The people who tried save Cpl. Nathan Cirillo's life were later identified as Margaret Lerhe, a nurse on her way to work at the Elizabeth Bruyere Hospital; another corporal, a soldier, National Defence employee and former Naval officer Martin Magnan; and lawyer Barbara Winters who told Cpl. Cirillo that his family loved him while he lay dying.
People running from Parliament Hill shortly after the gunfight in Centre Block where gunman Michael Zihaf-Bibeau was shot dead by House Sgt.-at-Arms Kevin Vickers, House security officers, and the RCMP.
Police pictured at the corner of Metcalfe and Slater streets in Ottawa later in the day on Oct. 22.
Liberal Sen. Jim Munson in a lockdown in Room 257 East Block doing a media interview.
NDP MPs, staffers, and others locked down in Room 257 East Block, watching the events unfold on one small laptop.
NDP MP Wayne Marston, pictured shortly after running from Parliament Hill.
More police officers on Metcalfe Street, just down the street from Parliament Hill.
Conservative MP Maurice Vellacott does a media interview on Metcalfe Street.
A tourist who witnessed the shooting talks to police shortly after Cpl. Nathan Cirillo was shot.
Police on Sparks Street outside The Hill Times' office.
NDP MPs Rosane Doré Lefebvre, far left, Hélène Laverdiere, and NDP MP Charlie Angus, pictured shortly after the shooting on the Hill and the National War Memorial.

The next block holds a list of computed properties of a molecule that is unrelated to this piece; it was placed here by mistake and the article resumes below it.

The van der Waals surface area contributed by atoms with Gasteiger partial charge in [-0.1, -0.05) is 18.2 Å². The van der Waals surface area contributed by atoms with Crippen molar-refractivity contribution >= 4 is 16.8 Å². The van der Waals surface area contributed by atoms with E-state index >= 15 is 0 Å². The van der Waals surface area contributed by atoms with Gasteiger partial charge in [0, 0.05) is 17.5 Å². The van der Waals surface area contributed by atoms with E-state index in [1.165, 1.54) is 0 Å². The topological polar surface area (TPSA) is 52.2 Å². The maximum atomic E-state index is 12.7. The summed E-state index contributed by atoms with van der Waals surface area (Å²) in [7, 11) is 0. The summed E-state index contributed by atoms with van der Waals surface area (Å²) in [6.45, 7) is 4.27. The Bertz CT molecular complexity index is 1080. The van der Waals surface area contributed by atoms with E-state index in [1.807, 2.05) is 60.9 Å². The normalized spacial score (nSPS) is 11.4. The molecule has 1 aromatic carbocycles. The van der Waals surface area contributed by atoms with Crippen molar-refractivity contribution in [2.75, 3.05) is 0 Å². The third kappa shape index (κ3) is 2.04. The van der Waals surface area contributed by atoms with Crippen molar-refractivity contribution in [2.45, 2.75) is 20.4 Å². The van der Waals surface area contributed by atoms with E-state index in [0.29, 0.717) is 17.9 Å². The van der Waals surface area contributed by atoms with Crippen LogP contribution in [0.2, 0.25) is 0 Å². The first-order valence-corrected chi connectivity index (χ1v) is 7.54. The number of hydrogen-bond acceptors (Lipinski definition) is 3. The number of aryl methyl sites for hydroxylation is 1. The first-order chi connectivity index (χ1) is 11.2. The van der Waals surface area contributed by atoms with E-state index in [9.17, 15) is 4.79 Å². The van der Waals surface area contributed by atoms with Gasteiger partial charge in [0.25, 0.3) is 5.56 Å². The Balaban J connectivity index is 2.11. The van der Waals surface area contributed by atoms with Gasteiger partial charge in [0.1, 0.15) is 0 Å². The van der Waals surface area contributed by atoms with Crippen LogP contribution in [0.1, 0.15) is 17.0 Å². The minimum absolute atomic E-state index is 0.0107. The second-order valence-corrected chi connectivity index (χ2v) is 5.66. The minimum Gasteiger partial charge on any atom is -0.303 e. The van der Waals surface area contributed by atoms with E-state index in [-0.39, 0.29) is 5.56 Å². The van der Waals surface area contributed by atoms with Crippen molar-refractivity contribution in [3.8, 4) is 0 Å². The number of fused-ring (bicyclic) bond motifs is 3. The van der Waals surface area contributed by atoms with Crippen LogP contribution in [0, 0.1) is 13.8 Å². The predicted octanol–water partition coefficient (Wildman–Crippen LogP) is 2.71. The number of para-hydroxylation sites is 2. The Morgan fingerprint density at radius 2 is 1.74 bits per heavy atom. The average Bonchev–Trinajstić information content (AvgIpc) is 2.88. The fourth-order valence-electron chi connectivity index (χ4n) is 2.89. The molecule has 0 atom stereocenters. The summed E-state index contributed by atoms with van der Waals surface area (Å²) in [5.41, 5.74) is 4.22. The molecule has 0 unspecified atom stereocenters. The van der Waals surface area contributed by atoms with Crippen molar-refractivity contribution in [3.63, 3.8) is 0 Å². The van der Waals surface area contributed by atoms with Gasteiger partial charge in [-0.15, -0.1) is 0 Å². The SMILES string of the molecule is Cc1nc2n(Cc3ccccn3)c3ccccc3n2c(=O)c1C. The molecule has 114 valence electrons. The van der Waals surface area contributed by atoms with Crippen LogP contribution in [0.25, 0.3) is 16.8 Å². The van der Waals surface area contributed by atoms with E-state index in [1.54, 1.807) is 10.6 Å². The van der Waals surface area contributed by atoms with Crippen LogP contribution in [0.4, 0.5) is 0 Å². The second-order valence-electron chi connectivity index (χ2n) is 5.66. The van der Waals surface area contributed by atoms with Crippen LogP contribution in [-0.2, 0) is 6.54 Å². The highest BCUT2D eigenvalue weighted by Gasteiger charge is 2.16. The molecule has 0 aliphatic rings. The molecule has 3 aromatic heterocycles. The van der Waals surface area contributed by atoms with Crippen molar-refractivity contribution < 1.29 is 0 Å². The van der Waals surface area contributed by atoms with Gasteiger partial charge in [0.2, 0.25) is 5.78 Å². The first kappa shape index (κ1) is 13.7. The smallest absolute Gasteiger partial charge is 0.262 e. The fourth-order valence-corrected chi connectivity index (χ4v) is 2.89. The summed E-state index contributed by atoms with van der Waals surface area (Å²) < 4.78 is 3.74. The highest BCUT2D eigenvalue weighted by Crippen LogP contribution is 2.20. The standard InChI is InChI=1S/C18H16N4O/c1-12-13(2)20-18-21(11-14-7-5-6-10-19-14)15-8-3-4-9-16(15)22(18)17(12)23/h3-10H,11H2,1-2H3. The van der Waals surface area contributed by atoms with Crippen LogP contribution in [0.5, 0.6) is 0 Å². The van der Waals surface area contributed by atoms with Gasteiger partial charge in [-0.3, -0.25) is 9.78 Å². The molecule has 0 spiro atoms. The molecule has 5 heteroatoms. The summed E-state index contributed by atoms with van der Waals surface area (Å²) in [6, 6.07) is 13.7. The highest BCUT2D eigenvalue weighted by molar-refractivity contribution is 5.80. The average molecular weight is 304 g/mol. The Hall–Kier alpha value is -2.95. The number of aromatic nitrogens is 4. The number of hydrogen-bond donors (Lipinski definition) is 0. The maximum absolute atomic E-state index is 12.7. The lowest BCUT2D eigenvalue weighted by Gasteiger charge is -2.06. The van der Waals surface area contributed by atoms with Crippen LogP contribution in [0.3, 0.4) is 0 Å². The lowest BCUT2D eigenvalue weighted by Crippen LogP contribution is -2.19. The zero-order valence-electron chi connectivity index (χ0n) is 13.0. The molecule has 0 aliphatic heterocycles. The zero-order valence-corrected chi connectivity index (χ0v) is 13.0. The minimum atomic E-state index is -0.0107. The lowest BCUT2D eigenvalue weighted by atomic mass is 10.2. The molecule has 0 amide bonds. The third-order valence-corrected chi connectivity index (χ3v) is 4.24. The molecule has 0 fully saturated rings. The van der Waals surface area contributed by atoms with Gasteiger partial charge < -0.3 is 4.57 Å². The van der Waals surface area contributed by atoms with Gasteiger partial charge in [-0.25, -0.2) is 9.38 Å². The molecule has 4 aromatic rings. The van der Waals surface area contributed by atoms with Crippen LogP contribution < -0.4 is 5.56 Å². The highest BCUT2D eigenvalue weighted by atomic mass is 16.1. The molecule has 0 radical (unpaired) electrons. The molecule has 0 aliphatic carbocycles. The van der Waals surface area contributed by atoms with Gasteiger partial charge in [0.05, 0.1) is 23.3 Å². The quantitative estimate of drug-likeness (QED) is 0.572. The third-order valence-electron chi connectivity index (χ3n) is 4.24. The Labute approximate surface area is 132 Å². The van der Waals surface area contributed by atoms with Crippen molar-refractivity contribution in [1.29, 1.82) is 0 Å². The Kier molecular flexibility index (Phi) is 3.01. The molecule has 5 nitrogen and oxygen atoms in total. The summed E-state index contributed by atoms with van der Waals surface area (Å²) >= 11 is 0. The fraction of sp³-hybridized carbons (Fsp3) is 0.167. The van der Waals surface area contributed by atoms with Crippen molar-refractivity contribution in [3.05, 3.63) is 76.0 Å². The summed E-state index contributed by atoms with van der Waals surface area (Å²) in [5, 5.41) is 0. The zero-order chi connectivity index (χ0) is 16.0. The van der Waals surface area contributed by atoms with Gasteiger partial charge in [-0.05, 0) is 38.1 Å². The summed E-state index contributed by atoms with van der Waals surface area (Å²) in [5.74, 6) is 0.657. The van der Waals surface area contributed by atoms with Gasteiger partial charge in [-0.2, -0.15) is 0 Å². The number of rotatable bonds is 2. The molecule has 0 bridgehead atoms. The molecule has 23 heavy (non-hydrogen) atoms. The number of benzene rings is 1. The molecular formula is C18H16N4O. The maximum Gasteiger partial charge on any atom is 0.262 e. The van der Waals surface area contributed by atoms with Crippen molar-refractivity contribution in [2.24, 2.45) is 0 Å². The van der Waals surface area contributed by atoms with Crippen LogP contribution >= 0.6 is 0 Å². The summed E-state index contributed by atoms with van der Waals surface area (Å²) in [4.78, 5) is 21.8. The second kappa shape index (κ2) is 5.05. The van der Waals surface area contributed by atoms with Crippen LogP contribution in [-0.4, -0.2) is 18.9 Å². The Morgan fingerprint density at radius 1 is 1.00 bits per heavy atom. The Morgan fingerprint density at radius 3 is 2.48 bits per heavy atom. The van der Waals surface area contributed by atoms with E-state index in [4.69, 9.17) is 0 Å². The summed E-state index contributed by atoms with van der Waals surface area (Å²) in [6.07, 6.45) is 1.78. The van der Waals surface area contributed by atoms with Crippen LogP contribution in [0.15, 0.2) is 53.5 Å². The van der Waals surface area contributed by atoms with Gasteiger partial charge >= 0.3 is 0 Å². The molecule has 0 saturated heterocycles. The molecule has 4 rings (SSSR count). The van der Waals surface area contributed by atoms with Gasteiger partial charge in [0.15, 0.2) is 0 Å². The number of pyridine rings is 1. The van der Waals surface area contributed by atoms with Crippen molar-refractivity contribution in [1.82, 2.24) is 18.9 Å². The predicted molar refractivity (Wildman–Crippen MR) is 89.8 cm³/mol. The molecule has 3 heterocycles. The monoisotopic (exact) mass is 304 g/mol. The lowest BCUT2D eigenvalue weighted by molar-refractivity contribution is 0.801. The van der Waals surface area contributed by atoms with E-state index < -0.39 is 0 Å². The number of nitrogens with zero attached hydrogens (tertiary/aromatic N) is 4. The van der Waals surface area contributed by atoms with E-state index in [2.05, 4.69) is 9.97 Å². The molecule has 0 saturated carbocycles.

Journalists and others leaving Parliament Hill, shortly after the shooting.
CTV Hill reporter Richard Madan and CBC Radio reporter Susan Lunn.
NDP MP Charlie Angus does an interview on Metcalfe Street later in the afternoon.
Prime Minister Stephen Harper, pictured that evening, addressing the nation about the shocking killing of a soldier killed at the National War Memorial and later the killing of the man in a gunfight in Centre Block.
The next day in the Hot Room, the Parliamentary Press Gallery. Gallery clerks Collin Lafrance and Normand Gagnon.
Flowers the next morning, Oct. 23, at the National War Memorial.
People bring flowers to the War Memorial the day after, Oct. 23.
A woman bringing flowers is escorted by police to the National War Memorial on Oct. 23.
People pay their respects at the National War Memorial on Oct. 23.
Conservative MPs Mark Warawa and Scott Reid return to the Hill the day after the shootings.
Conservative MP James Bezan, parliamentary secretary to the minister of national defence, is interviewed the following day, Oct. 23.
An RCMP officer stands guard on Parliament Hill on Oct. 23.
Police pictured outside the Chateau Laurier Hotel the following day, Oct. 23.
Justice Minister Peter MacKay, pictured in the Commons foyer on Oct. 23, taking questions from reporters.
Minister of State for Small Business Maxime Bernier, being scrummed on Oct. 23.
Parliamentary Press Gallery clerk Normand Gagnon, pictured on Oct. 23.
House Sgt.-at-Arms Kevin Vickers, pictured on Oct. 23 in the Speaker's Parade. Mr. Vickers is being credited as the one whose bullets killed gunman Michael Zihaf-Bibeau who stormed the Centre Block with a hunting rifle.
NDP MP Paul Dewar, pictured, and many other MPs, visited the National War Memorial the following day, Oct. 23.
Just outside the Library of Parliament, where Michael Zihaf-Bibeau was finally shot and killed after a gunfight in Centre Block.
Former Reform Party leader Preston Manning was on Parliament Hill on Oct. 23, the day after the shooting.
The Wire Report reporter Peter Henderson, pictured on Oct. 23, doing an interview with CNN. He had been locking up his bike on Sparks Street on the morning of the shooting at the National War Memorial and was one of the first reporters on the scene.